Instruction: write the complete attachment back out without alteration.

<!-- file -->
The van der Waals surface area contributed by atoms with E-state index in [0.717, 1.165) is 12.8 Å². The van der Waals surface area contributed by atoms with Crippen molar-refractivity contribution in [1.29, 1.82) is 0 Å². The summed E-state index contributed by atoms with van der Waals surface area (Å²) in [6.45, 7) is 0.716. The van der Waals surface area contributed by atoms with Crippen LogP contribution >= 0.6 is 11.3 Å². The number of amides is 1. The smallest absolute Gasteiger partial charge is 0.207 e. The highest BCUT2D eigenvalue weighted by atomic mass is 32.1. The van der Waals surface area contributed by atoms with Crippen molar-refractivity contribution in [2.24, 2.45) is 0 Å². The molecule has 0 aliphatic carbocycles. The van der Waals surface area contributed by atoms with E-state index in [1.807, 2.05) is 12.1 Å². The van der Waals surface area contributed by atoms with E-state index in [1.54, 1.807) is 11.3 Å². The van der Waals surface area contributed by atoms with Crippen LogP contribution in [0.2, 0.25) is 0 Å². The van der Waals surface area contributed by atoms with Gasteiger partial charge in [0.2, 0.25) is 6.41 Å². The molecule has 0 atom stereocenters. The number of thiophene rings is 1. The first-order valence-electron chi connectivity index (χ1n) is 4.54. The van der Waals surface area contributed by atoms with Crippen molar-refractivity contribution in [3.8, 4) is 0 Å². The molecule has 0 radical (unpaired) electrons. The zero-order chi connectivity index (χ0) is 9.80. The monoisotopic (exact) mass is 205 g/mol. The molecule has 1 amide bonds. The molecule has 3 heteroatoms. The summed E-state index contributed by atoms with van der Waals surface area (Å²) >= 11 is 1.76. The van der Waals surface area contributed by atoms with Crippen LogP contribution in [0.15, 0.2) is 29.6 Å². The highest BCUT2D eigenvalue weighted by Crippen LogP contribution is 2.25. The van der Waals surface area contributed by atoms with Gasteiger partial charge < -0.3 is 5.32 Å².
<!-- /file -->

The van der Waals surface area contributed by atoms with E-state index in [0.717, 1.165) is 12.8 Å². The van der Waals surface area contributed by atoms with Crippen molar-refractivity contribution in [1.29, 1.82) is 0 Å². The summed E-state index contributed by atoms with van der Waals surface area (Å²) in [6.45, 7) is 0.716. The van der Waals surface area contributed by atoms with Crippen LogP contribution >= 0.6 is 11.3 Å². The number of amides is 1. The smallest absolute Gasteiger partial charge is 0.207 e. The highest BCUT2D eigenvalue weighted by atomic mass is 32.1. The van der Waals surface area contributed by atoms with Crippen molar-refractivity contribution in [2.24, 2.45) is 0 Å². The molecule has 0 aliphatic carbocycles. The van der Waals surface area contributed by atoms with E-state index in [1.807, 2.05) is 12.1 Å². The van der Waals surface area contributed by atoms with E-state index in [1.54, 1.807) is 11.3 Å². The van der Waals surface area contributed by atoms with Crippen LogP contribution in [0.2, 0.25) is 0 Å². The van der Waals surface area contributed by atoms with Gasteiger partial charge in [0.2, 0.25) is 6.41 Å². The molecule has 0 atom stereocenters. The number of thiophene rings is 1. The first-order valence-electron chi connectivity index (χ1n) is 4.54. The van der Waals surface area contributed by atoms with Crippen molar-refractivity contribution in [3.8, 4) is 0 Å². The molecule has 0 radical (unpaired) electrons. The zero-order chi connectivity index (χ0) is 9.80. The monoisotopic (exact) mass is 205 g/mol. The molecule has 1 amide bonds. The molecule has 3 heteroatoms. The summed E-state index contributed by atoms with van der Waals surface area (Å²) >= 11 is 1.76. The van der Waals surface area contributed by atoms with Crippen LogP contribution in [0.15, 0.2) is 29.6 Å². The highest BCUT2D eigenvalue weighted by Crippen LogP contribution is 2.25. The van der Waals surface area contributed by atoms with Gasteiger partial charge < -0.3 is 5.32 Å².